And while the Miura SV is considered by many to be the ultimate Lamborghini, there have been some other noteworthy V12 flagship models along the years, like the 1999 Diablo GT or the venerable Murciélago LP670-4 Super Veloce, arguably the best ‘Murcie’ ever, and with only 186 units ever made before the Aventador took over, probably the most ‘investment’ worthy model in the Murciélago range too.

But then the Lamborghini Aventador takes over as the company’s flagship model, and while it still uses a V12 engine, it is no longer a direct evolution of Giotto Bizzarrini’s original design, the V12 for the Aventador was a new design, now with a 6.5-Liter displacement, but still mounted longitudinally behind the driver and passenger, and with 700 hp at your feet, the LP700-4 designation makes complete sense … by now you can’t even order a manual transmission, nor a two-wheel-drive V12 Lamborghini anymore, they are all e-Gear models with four-wheel drive.

Today we have the impressive Lamborghini Aventador SVJ, 770 hp and beautifully aggressive styling, a true supercar in every sense of the word that offers performance and a driving experience that usually only comes with hypercars at a multitude of the SVJ’s MSRP, and you can look at any which way you like … once the doors go up, you draw attention, and the Aventador SVJ does that with ease … but are we looking at the final few steps of an era here? Will the future no longer hold a V12 engine for Lamborghini, with all the new regulations and limitations … are we back at the point Lamborghini was in the late Seventies when they called the Countach ‘the last of the dinosaurs’?

It might seem like that to be honest, with electric cars like the Rimac Nevera showing some very impressive performance … in silence, what might the future hold for Lamborghini, and more specifically for their legendary flagship model? We all know their Super SUV, the Urus, will most likely be the first to go for a hybrid system, probably at the same time the ‘mid-life’ facelift is unveiled, but in a recent speech by Stephan Winkelmann, he confirmed the Direzione Cor Tauri plan that will result in every Lamborghini model being ‘electrified’ by 2024, that’s in less than three years already, there is even a rumor about a new, all-electric, fourth model in the pipeline after 2025!

According to Stephan Winkelmann, Lamborghini is at a crossroad at this point, a choice has to be made about the large combustion engine that has made them famous during the first sixty years of existence, do we add electric power to create a hybrid as they did with the limited edition Sián, or go for full-electric?

Winkelmann confirmed the V10 and V12 engines will remain for now, but only for the next year or so, as an homage to their legacy in the history of Lamborghini, there will be more one-off models unveiled, another limited edition version, and even a new car from their Squadra Corse department, so until Lamborghini goes to hybridization, we’ll be seeing some interesting models come around.

But work on both the successor to the Aventador and the Huracán is already into the final stages, starting in 2023 we will see the Urus get a hybrid version, and most likely the Aventador replacement will be unveiled that same year, with plug-in hybrid propulsion, by 2024 we’ll be seeing the Huracán production come to an end and get a hybrid in that line up too … by 2024 Lamborghini will be the first super-sports car manufacturer with hybrids for each model in production.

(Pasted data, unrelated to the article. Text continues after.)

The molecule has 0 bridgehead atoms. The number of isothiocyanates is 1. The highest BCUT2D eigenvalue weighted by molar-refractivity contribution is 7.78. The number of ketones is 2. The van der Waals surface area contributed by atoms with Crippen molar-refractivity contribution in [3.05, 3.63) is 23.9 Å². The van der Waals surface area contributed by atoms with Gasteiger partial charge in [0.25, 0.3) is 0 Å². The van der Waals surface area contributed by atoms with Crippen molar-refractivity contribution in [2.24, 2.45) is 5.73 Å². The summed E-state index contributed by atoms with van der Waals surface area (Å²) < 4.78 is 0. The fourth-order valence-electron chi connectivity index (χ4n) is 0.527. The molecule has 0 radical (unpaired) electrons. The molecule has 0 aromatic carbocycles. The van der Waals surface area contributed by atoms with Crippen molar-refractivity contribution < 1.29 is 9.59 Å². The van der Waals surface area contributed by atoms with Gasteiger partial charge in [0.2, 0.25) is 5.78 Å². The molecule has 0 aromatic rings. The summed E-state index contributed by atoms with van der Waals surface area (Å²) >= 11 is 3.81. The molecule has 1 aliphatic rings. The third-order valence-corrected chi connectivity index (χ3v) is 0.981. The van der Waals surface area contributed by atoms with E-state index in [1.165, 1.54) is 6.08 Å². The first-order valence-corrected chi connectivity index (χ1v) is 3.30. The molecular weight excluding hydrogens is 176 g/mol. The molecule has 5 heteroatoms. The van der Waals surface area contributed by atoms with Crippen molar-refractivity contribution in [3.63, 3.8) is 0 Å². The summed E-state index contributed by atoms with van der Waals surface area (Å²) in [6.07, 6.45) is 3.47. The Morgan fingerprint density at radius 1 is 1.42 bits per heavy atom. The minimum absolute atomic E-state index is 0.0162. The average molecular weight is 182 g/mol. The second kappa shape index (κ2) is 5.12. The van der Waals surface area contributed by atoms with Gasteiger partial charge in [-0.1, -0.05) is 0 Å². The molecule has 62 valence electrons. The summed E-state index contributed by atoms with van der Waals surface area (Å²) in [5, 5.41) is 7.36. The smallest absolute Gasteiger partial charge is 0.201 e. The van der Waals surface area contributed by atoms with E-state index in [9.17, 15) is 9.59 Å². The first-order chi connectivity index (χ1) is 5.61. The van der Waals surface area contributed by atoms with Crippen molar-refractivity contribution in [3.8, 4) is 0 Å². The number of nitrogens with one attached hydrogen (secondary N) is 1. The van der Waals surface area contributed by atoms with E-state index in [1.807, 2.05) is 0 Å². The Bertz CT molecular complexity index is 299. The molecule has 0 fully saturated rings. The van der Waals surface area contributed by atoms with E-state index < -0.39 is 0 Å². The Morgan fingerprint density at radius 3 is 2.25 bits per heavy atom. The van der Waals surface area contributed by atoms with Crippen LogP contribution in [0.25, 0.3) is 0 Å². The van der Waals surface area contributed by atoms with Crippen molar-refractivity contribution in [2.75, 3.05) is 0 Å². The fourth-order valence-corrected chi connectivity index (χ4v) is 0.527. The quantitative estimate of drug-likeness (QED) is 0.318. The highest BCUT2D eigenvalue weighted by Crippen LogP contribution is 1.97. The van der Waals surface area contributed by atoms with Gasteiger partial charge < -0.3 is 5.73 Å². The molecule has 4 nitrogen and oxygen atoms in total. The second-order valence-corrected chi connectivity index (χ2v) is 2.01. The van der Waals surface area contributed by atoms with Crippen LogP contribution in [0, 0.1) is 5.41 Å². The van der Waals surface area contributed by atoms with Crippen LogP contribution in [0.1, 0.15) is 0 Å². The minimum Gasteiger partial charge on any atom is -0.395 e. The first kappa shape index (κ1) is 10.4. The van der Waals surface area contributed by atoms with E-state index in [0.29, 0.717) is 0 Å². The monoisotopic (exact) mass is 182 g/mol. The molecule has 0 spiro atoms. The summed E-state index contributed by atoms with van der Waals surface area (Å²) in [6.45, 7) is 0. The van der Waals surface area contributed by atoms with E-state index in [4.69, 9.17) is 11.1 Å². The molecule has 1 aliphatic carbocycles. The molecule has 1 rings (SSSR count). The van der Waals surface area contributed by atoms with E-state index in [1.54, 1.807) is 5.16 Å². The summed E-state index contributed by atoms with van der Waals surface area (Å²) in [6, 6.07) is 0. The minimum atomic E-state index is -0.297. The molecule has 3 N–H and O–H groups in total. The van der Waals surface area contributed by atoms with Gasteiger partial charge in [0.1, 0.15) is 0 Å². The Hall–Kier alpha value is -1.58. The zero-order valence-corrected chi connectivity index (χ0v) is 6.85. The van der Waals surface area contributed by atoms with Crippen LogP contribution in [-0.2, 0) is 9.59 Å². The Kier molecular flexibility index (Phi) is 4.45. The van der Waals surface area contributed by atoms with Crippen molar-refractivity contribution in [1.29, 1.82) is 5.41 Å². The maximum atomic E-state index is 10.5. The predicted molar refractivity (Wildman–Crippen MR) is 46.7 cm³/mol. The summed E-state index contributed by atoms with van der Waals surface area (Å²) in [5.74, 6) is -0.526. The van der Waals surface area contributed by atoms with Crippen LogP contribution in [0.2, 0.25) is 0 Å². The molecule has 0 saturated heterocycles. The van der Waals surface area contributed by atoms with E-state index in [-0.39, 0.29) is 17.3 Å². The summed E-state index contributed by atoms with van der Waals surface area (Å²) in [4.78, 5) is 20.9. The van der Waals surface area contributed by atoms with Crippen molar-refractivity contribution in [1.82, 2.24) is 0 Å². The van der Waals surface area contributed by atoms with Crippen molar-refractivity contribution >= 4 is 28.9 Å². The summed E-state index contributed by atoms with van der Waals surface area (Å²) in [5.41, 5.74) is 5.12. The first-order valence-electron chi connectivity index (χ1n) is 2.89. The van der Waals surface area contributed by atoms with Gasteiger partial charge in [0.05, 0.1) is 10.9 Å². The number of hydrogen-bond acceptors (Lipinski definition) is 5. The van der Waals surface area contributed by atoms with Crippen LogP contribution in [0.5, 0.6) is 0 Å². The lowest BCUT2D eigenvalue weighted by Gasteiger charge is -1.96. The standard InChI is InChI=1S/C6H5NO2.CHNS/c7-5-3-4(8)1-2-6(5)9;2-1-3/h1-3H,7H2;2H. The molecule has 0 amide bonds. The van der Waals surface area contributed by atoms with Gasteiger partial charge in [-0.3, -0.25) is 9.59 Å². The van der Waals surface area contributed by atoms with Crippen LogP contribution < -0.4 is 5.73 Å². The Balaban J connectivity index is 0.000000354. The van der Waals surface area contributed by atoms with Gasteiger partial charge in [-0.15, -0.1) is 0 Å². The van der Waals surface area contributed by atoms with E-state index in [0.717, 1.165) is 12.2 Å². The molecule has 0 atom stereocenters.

But here comes the catch … adding hybrid propulsion adds a lot of weight and extra mass to a car, and when it comes to a supercar like the Aventador and the Huracán, every kg of added weight is too much, with the Sián for instance the entire supercapacitor setup and the electric motors added 34 kg to the overall weight, but it also added 34 hp, so that was nicely balanced … but for a production car the gain should be a lot higher, which comes with more weight too.

The current flagship, the Aventador SVJ puts down 1,525 kg on the scales at this moment, so you’ll have to be careful not to add too much additional mass in terms of multiple electric motors and batteries. If we take a look at the competition, the Ferrari SP90 for instance, that car weighs 1,570 kg … but that includes 270 kg for the entire hybrid system, granted the overall result is 1,000 hp, but that’s from a small 4-Liter V8 engine … the Aventador comes with a massive 6.5-Liter V12 engine … imagine adding 270 kg on top of her original weight … you would be looking at 1,800 kg, that’s almost two-ton … that is totally unacceptable.

So how do you remove about 250 kg from the current flagship top to create a successor that’s capable of better performance, even with the extra weight of the hybridization setup? You can only go so far in the creation of a lightweight carbon fiber chassis and body, you’ll still need enough rigidity to cope with the massive forces inflicted during spirited driving, so I highly doubt they can remove 250 kg that way.

Another way is to go for a smaller displacement engine, even lose a couple of cylinders along the way … that would significantly reduce the weight of probably the heaviest item in the entire car, the engine, and by adding 300 or so hp with electric motors you could still reach 1,000 hp overall, even with a small V8 for instance … so will Lamborghini’s step into the future with hybrid propulsion result in the end of the V12 era Ferruccio was so keen on?

Only time will tell, I personally don’t think Lamborghini customers are ready to forego the legendary V12 engine in the Aventador successor, perhaps the car after that, and that one might even be fully electric with the fast-paced evolution we see today, but for now, I’m about 99% sure that whatever hybrid will be unveiled to take the throne from the reigning Aventador, will still have a V12 engine with additional electric motors, it might have a smaller displacement to save space and weight, but I think the V12 will be with us until the beginning of 2030 … after that, it might disappear completely, as will any other traditional combustion engine, unfortunately.